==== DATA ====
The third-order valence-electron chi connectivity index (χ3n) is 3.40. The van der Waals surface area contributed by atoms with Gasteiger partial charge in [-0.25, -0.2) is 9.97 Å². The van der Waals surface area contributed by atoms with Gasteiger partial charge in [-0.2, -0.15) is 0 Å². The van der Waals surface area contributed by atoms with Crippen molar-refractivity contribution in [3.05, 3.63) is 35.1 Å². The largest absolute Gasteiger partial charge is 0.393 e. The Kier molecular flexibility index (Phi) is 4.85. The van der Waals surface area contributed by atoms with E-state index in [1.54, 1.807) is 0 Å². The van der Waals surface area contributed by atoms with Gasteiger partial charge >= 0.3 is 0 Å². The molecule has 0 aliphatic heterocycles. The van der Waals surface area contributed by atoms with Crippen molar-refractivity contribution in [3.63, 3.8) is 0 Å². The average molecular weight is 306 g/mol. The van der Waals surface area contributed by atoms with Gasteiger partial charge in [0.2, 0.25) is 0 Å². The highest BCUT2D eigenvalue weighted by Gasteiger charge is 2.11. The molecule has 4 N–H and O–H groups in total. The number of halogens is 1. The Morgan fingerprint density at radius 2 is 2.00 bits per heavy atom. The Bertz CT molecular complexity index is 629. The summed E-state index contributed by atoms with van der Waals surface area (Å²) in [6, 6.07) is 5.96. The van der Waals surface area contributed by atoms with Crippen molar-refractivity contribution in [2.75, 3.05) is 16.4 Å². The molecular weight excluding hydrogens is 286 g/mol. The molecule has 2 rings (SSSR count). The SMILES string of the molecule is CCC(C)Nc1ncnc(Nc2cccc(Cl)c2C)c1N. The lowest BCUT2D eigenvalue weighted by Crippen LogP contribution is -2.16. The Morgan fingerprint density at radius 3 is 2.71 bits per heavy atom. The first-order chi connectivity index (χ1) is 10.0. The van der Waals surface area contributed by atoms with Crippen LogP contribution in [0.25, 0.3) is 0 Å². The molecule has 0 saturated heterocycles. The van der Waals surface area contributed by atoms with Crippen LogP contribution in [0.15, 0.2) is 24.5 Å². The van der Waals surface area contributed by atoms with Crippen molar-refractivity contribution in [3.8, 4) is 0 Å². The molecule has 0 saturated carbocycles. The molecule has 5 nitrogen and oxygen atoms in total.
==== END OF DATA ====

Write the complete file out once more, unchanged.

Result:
The third-order valence-electron chi connectivity index (χ3n) is 3.40. The van der Waals surface area contributed by atoms with Gasteiger partial charge in [-0.25, -0.2) is 9.97 Å². The van der Waals surface area contributed by atoms with Gasteiger partial charge in [-0.2, -0.15) is 0 Å². The van der Waals surface area contributed by atoms with Crippen molar-refractivity contribution in [3.05, 3.63) is 35.1 Å². The largest absolute Gasteiger partial charge is 0.393 e. The Kier molecular flexibility index (Phi) is 4.85. The van der Waals surface area contributed by atoms with E-state index in [1.54, 1.807) is 0 Å². The van der Waals surface area contributed by atoms with Gasteiger partial charge >= 0.3 is 0 Å². The molecule has 0 aliphatic heterocycles. The van der Waals surface area contributed by atoms with Crippen molar-refractivity contribution in [3.63, 3.8) is 0 Å². The average molecular weight is 306 g/mol. The van der Waals surface area contributed by atoms with Gasteiger partial charge in [0.2, 0.25) is 0 Å². The highest BCUT2D eigenvalue weighted by Gasteiger charge is 2.11. The molecule has 4 N–H and O–H groups in total. The number of halogens is 1. The Morgan fingerprint density at radius 2 is 2.00 bits per heavy atom. The Bertz CT molecular complexity index is 629. The summed E-state index contributed by atoms with van der Waals surface area (Å²) in [6, 6.07) is 5.96. The van der Waals surface area contributed by atoms with Crippen molar-refractivity contribution in [2.75, 3.05) is 16.4 Å². The molecular weight excluding hydrogens is 286 g/mol. The molecule has 2 rings (SSSR count). The SMILES string of the molecule is CCC(C)Nc1ncnc(Nc2cccc(Cl)c2C)c1N. The lowest BCUT2D eigenvalue weighted by Crippen LogP contribution is -2.16. The Morgan fingerprint density at radius 3 is 2.71 bits per heavy atom. The first-order chi connectivity index (χ1) is 10.0. The van der Waals surface area contributed by atoms with Crippen LogP contribution in [0.25, 0.3) is 0 Å². The molecule has 0 saturated heterocycles. The van der Waals surface area contributed by atoms with Crippen LogP contribution in [0.15, 0.2) is 24.5 Å². The van der Waals surface area contributed by atoms with Crippen molar-refractivity contribution in [3.8, 4) is 0 Å². The molecule has 0 saturated carbocycles. The molecule has 5 nitrogen and oxygen atoms in total.